Research Article: Statins and Risk of Lower Limb Revision Surgery: The Influence of Differences in Study Design Using Electronic Health Records From the United Kingdom and Denmark

Date Published: July 01, 2016

Publisher: Oxford University Press

Author(s): Arief Lalmohamed, Tjeerd P. van Staa, Peter Vestergaard, Hubertus G. M. Leufkens, Anthonius de Boer, Pieter Emans, Cyrus Cooper, Frank de Vries.

http://doi.org/10.1093/aje/kwv311

Abstract

Previous observational studies on statins have shown variable results based on the methodology used. Our objective was to study the association between statins and orthopedic implant failure and to explore the influence of methodological differences in study design. Our study base consisted of patients with a primary total joint replacement in Denmark and the United Kingdom (n = 189,286; 1987–2012). We used 4 study designs: 1) case-control (each patient with revision surgery matched to 4 controls), 2) time-dependent cohort (postoperative statin use as a time-varying exposure variable), 3) immortal time cohort (misclassifying the time postoperatively before statin use), and 4) time-exclusion cohort (excluding the time postoperatively before statin use). Cox proportional hazards models and logistic regression were used to estimate incidence rate ratios. In the time-dependent cohort design, statin use was associated with a decreased risk of revision surgery (adjusted incidence rate ratio (IRR) = 0.90, 95% confidence interval (CI): 0.85, 0.96), which was similar to our case-control results (IRR = 0.87, 95% CI: 0.81, 0.93). In contrast, both time-fixed cohort designs yielded substantially lower risk estimates (IRR = 0.36 (95% CI: 0.34, 0.38) and IRR = 0.65 (95% CI: 0.63, 0.68), respectively). We discourage the use of time-fixed cohort studies, which may falsely suggest protective effects. The simple choice of how to classify exposure can substantially change results from biologically plausible to implausible.

Partial Text

We identified 119,182 British patients and 70,104 Danish patients who underwent primary TJR surgery (Table 1). Among these patients, 41.3% (n = 49,265) were classified as postoperative statin users in the British cohort, and 24.5% (n = 17,168) were classified as postoperative statin users in the Danish cohort. Baseline characteristics were very similar in the 2 data sources. Overall, statin users and nonusers had a similar mean age (approximately 70 years in British participants and approximately 68 years in Danish participants), and a higher proportion of statin users were males. We had a longer follow-up period in the British cohort (6.1 years for statin users and 5.2 years for nonusers) than in the Danish cohort (4.4 years for statin users and 3.9 years for nonusers). In both cohorts, statin users were more likely to have used glucose-lowering drugs and thiazide diuretics and more often had a history of ischemic heart disease, cerebrovascular disease, or hyperlipidemia. Among persons included in the cohorts, 3,517 British participants and 3,747 Danish participants underwent revision surgery. They were included in the case-control design and matched to 14,068 British and 14,988 Danish control subjects who did not undergo revision surgery.
Table 1.Baseline Characteristics of Statin Users and Nonusers, United Kingdom and Denmark, 1987–2012CharacteristicUnited Kingdom (CPRD)Denmark (DNHS)Statin Use (n = 49,265),Mean (SD)Nonuse (n = 69,917),Mean (SD)Statin Use (n = 17,168),Mean (SD)Nonuse (n = 52,936),Mean (SD)%%%%Follow-up, years6.1 (4.1)5.2 (4.0)4.4 (2.7)3.9 (2.7)Age at index date, years70.2 (8.5)69.5 (10.9)68.2 (8.5)68.3 (10.6)Female sex53.863.455.859.4Body mass indexa,b29.2 (5.1)27.9 (5.3)Smoking statusc Never smoker54.361.7 Current smoker11.911.7 Former smoker33.724.2Alcohol used No21.419.2 Yes74.970.3Medication use within 6 months before index date Calcium or vitamin D6.46.61.21.3 Oral corticosteroids4.95.08.48.1 Noninsulin antidiabetics12.02.114.12.9 Thiazide diuretics28.318.822.917.5 Paracetamol or acetaminophen62.556.433.830.4 NSAIDs52.052.662.061.6 Opioids (tramadol or stronger)37.134.829.428.4 Bisphosphonates4.74.72.32.7 β blockers25.410.723.811.1 Antiplatelet drugs37.711.235.413.3 Anxiolytics or hypnotics10.210.124.322.6 Proton pump inhibitors27.520.813.610.4Disease history before index date Fracture20.720.521.624.0 Osteoarthritis76.472.097.897.4 Rheumatoid arthritis4.05.13.04.0 Chronic kidney disease8.94.51.00.7 Heart failure4.12.77.24.0 Ischemic heart disease24.95.723.86.3 Cerebrovascular disease9.93.67.22.9 Hyperlipidemia24.04.511.60.8 Atrial fibrillation5.13.36.64.2 Hypertension57.734.621.69.8 Type 2 diabetes mellitus15.52.510.62.2 COPD4.63.84.94.4 Asthma12.411.42.62.4Abbreviations: COPD, chronic obstructive pulmonary disease; CPRD, Clinical Practice Research Datalink; DNHS, Danish National Health System; NSAID, nonsteroidal antiinflammatory drug; SD, standard deviation.a Missing proportions in the CPRD: statin users, 2.7%; nonusers, 10.5%.b Calculated as weight (kg)/height (m)2.c Missing proportions in the CPRD: statin users, 0.1%; nonusers, 2.4%.d Missing proportions in the CPRD: statin users, 3.6%; nonusers, 10.5%.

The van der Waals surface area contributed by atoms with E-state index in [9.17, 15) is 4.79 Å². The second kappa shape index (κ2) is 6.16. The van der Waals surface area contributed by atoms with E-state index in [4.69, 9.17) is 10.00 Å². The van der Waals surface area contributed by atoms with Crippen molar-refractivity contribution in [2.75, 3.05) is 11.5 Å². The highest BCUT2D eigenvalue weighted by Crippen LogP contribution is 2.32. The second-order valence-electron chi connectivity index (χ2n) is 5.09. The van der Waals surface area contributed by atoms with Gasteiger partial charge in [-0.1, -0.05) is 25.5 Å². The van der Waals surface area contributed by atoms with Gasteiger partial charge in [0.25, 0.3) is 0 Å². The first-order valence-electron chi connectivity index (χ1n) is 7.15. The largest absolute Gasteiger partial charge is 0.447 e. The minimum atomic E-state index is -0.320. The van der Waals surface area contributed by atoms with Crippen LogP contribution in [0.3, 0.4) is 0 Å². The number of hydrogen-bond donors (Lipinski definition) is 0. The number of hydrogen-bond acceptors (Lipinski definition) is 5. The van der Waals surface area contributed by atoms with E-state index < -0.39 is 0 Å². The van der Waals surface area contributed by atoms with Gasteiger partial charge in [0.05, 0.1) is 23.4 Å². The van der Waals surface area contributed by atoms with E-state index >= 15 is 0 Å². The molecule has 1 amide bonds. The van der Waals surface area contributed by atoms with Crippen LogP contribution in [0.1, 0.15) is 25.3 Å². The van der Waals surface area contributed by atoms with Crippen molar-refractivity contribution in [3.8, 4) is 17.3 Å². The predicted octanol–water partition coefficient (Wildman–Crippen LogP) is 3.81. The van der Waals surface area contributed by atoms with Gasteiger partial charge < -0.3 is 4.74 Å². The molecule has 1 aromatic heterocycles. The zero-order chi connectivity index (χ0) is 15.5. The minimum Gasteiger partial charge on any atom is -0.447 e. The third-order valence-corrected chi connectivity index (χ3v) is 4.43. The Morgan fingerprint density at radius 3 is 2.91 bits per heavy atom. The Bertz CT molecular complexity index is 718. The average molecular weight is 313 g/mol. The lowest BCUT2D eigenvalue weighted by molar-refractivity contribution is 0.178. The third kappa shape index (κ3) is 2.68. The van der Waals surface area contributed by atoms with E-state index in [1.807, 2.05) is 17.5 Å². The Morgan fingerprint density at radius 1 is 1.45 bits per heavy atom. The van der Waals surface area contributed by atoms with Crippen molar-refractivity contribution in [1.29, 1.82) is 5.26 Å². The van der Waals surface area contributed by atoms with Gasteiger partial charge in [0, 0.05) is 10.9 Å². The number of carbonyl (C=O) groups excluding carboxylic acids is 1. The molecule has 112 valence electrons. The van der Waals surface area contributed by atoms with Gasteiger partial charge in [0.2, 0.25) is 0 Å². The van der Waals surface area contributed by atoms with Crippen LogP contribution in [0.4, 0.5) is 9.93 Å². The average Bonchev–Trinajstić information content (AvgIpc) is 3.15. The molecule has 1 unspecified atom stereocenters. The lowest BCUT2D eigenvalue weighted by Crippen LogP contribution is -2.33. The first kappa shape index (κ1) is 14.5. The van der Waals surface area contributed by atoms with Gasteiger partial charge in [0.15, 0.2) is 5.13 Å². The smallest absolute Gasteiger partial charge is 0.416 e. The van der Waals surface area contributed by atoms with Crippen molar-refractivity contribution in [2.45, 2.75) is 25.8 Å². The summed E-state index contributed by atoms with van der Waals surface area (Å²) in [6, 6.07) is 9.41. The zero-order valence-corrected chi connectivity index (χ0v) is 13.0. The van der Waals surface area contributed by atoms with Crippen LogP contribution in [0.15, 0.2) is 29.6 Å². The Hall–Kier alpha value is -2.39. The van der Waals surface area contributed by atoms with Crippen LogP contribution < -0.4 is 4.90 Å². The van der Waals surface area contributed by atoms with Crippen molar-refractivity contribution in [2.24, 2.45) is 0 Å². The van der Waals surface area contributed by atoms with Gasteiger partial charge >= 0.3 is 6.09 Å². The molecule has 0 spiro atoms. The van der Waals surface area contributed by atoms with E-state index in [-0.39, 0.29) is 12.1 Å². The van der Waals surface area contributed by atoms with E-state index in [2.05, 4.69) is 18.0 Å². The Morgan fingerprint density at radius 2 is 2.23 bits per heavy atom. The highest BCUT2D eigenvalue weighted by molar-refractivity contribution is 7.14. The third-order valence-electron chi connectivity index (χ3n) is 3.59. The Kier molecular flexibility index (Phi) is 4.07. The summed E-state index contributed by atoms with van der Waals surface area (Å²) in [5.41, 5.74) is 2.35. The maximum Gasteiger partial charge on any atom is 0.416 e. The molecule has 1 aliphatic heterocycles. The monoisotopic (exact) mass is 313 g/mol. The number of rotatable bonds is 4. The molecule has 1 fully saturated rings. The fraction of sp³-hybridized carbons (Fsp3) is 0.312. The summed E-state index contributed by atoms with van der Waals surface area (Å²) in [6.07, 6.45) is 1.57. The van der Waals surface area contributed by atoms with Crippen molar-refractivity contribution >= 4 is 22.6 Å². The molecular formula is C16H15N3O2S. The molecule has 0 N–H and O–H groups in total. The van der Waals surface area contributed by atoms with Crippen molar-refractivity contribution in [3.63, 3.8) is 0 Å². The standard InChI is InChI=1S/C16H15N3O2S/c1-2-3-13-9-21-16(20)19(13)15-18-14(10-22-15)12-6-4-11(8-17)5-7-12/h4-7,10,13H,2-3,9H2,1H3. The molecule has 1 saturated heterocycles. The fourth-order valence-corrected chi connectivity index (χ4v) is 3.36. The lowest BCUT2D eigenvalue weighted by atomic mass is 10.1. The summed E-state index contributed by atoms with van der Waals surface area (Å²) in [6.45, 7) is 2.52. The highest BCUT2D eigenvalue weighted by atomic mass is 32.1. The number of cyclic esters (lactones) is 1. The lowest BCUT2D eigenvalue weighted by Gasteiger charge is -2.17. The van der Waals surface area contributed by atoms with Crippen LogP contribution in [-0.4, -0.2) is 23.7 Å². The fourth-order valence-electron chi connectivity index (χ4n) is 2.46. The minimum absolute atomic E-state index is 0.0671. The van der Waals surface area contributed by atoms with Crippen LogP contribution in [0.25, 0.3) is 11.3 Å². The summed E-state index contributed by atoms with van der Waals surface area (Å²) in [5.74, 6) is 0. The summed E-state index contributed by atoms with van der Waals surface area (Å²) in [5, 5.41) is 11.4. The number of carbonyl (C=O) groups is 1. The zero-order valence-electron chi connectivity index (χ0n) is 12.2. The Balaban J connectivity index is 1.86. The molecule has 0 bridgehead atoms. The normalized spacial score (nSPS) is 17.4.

This study shows that there is probably no causal relationship between statins and implant failure in patients with a replaced hip or knee. Both the case-control design (IRR = 0.87) and the time-dependent cohort design (IRR = 0.90) revealed a slight reduction in implant failure rates. However, the risk did not decrease with a longer duration of statin use. The time-fixed cohort analyses led to substantially lower risk estimates; this observation held for both time-fixed cohort designs but was greater when immortal time was misclassified (IRR = 0.36) than when it was excluded (IRR = 0.65). Differences in confounder-handling techniques or data sources did not substantially alter the study findings.

 

Source:

http://doi.org/10.1093/aje/kwv311

 

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